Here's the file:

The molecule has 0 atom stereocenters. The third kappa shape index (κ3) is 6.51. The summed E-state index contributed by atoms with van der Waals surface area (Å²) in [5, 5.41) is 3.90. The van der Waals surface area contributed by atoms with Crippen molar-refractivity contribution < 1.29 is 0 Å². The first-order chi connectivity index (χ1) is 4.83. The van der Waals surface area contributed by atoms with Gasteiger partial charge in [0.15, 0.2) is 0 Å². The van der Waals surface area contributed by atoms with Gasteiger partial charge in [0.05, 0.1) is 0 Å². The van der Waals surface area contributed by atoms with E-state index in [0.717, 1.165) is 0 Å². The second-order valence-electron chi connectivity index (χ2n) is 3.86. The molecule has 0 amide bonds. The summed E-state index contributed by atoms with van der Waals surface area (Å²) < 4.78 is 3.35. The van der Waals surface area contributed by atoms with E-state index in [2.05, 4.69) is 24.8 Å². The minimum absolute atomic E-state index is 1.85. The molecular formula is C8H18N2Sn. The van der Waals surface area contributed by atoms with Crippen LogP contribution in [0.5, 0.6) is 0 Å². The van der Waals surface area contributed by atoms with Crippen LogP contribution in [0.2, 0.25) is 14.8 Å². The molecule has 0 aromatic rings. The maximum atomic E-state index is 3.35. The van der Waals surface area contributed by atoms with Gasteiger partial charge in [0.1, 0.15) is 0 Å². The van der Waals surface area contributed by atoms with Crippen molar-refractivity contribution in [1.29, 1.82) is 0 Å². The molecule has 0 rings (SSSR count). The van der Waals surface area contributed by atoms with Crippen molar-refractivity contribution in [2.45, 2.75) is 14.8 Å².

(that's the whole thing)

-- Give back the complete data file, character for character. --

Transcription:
The molecule has 0 atom stereocenters. The third kappa shape index (κ3) is 6.51. The summed E-state index contributed by atoms with van der Waals surface area (Å²) in [5, 5.41) is 3.90. The van der Waals surface area contributed by atoms with Crippen molar-refractivity contribution < 1.29 is 0 Å². The first-order chi connectivity index (χ1) is 4.83. The van der Waals surface area contributed by atoms with Gasteiger partial charge in [0.15, 0.2) is 0 Å². The van der Waals surface area contributed by atoms with Gasteiger partial charge in [0.05, 0.1) is 0 Å². The van der Waals surface area contributed by atoms with E-state index in [0.717, 1.165) is 0 Å². The second-order valence-electron chi connectivity index (χ2n) is 3.86. The molecule has 0 amide bonds. The summed E-state index contributed by atoms with van der Waals surface area (Å²) < 4.78 is 3.35. The van der Waals surface area contributed by atoms with E-state index in [2.05, 4.69) is 24.8 Å². The minimum absolute atomic E-state index is 1.85. The molecular formula is C8H18N2Sn. The van der Waals surface area contributed by atoms with Crippen LogP contribution in [0.5, 0.6) is 0 Å². The van der Waals surface area contributed by atoms with Crippen LogP contribution in [0.2, 0.25) is 14.8 Å². The molecule has 0 aromatic rings. The maximum atomic E-state index is 3.35. The van der Waals surface area contributed by atoms with Gasteiger partial charge in [0.1, 0.15) is 0 Å². The van der Waals surface area contributed by atoms with Crippen molar-refractivity contribution in [1.29, 1.82) is 0 Å². The molecule has 0 rings (SSSR count). The van der Waals surface area contributed by atoms with Crippen molar-refractivity contribution in [2.45, 2.75) is 14.8 Å².